The Author

Writing for the Weary

Struggling to stay focused? Zero motivation? Every start sound god awful? Yeah, well welcome to the club. I live for the days where writing is a breeze, where not even the Hoover Dam could hold back the flood of inspiration. Every word seems to flow onto the page with a life its own as the story, chapter, scene, whatever evolves beneath your very fingers.

Alas, this is not all the time.

“A writer is someone for whom writing is more difficult than it is for other people.”
–Thomas MannEssays of Three Decades

Of course, there is a plethora of advice for when writer’s block takes hold and refuses to let you go, most of it contradictory or just plain unrealistic. Some authors hold that you should write every day. Every. Single. Day. Whether it be for half an hour or a couple, put something related to your story on paper. So what if it’s garbage and you end up throwing it out? You did something.

Obviously, this approach is not for the faint of heart. Yes, I self-identify in this category. Throwing something out feels like ripping off a piece of myself. No idea how authors can ditch a third or more of their work and just start over. Heck no. While I do try to do something productive story-wise nearly every day, sometimes, it just doesn’t happen. And you know what? That’s okay. It’s called life and it happens every day.

So instead of harping on all the ways that writing (or trying to write) can bog a writer down, I’m going to highlight some ways to uplift, cut loose, have a little fun.

close up photo of colored markers
Photo by Jessica Lewis on

Exhibit A: I did a writer sprint (virtually) with a group of like-minded writers. Yes, I know I literally just said you shouldn’t force yourself to write every day. But this was more about trying out a new exercise with a supportive group than any intent of productivity. Sometimes, you may not be the one who needs the exercise, doesn’t mean someone else couldn’t benefit from a joint endeavor.

The premise here is to dedicate a solid chunk of uninterrupted time to just go. No edits, no backspace, just your fingers moving across a keyboard (or pen across paper, if that’s your preference. I do both and don’t judge). There are of course, a couple ways to do this: A) Everyone uses the same prompt to get the juices going B) Hit your current WIP hard.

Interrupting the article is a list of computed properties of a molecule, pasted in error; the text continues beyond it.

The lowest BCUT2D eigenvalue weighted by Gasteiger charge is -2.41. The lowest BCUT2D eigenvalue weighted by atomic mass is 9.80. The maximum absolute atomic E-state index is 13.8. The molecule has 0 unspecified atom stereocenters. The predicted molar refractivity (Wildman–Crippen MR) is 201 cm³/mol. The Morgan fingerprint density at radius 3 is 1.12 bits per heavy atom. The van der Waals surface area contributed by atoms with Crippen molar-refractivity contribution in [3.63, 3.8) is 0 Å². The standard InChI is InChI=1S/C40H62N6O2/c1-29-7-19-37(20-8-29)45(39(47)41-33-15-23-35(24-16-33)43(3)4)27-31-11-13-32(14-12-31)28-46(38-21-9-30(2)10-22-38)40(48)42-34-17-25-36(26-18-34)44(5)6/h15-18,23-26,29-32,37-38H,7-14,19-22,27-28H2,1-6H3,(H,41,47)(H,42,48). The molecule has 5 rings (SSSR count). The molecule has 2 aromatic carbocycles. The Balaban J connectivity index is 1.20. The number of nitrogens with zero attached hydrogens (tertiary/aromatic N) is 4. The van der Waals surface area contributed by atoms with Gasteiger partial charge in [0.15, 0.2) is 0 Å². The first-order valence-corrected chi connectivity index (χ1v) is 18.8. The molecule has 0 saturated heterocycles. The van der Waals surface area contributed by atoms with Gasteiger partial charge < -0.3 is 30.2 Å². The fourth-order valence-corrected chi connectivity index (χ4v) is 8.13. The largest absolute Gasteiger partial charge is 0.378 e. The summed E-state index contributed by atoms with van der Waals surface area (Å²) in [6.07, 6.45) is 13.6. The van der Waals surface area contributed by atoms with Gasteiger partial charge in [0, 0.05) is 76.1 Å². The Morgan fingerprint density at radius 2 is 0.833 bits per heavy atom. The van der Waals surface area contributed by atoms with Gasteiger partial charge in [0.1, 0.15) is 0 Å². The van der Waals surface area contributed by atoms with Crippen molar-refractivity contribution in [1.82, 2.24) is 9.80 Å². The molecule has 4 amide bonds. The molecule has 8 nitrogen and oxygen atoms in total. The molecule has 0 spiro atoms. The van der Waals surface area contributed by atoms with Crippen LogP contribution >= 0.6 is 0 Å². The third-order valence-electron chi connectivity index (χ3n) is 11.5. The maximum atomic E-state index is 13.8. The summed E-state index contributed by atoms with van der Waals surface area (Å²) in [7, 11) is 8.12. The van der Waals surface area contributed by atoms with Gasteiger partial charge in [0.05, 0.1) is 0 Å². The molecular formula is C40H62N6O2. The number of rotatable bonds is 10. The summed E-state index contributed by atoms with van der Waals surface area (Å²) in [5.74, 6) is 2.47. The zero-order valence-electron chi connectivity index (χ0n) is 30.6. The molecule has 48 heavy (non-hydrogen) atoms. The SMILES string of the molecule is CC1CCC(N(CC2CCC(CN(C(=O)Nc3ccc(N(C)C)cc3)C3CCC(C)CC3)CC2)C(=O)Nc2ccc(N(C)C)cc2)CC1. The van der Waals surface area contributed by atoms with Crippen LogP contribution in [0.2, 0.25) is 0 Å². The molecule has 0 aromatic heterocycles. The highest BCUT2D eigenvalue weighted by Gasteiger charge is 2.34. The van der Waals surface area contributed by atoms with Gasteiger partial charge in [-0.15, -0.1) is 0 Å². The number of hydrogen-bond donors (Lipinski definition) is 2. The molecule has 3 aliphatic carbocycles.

What we did last night was focus on a current project. We each posted initial word count for accountability, then launched into the first leg of the sprint. The key here is dedication. I won’t lie, I was multitasking like a boss (dinner, dogs, dialogue)…which you’re not supposed to do. I also was actually just typing up things I’d technically already written and developing the concepts as I transferred from one medium to another.

….Anyway. We went for thirty minutes full out, paused for a five minute recess, then resumed to finish out our devoted hour. At the end, we all shared our thoughts about the experience and our final word count. Now, the actual number was irrelevant (mine was 1,333), the point was that we each had done something. For some, that was the first time they’d even looked at their story in weeks, for others it was more about the social aspect. All of that is fine. You get out of it what you need and we all accomplished something together.

It was fun. I’d do it again. Hopefully with far less multitasking next time.

Another really fun way to shake up ideas is one that I started using in high school when K. N. Cowser and I first started working on the Shadow Chronicles. For consistency, we’ll call it exhibit B.

You ready for this? Pretty sure you’re not.

Exhibit B: Don’t write a damn thing.

You heard me. Nada. (Unless you feel so moved once you begin the exercise.)

Here’s how it works. Grab a buddy. (Preferably one familiar with the story you’re struggling with.) Do you have your exit buddy? Good. Now the focus of this game is character. Some situational aspects may come into play, but predominantly everything will center around your character and their decisions. Because…you will be concocting crazy (and some not so crazy) scenarios to drop them.

For example: What would your character do if they suddenly found themselves at an underground rave? Oh, your character exists in eighteenth century England? Tough cookies. You want to alter the prompt to suit the era? Nope. Answer as is; that’s part of the challenge.

The idea behind this is to see how well you truly know your character and fill in the gaps as you go. I promise, it’s a ton of fun and you may even stumble across some things you actually end up using. I know I have. In fact, a great resource to help launch this was given to me as a gift by a fellow writer.



What Would Your Character Do? by Eric Maisel & Ann Maisel

Actually planning to use it tomorrow, so wish me luck. Trust me, there be some crazy situations in there and it’s a total blast!

Welp, those are my two shares for the week. What ways do you conquer the drag of being uninspired? Share with us all. You never know what tip might be absolute gold!

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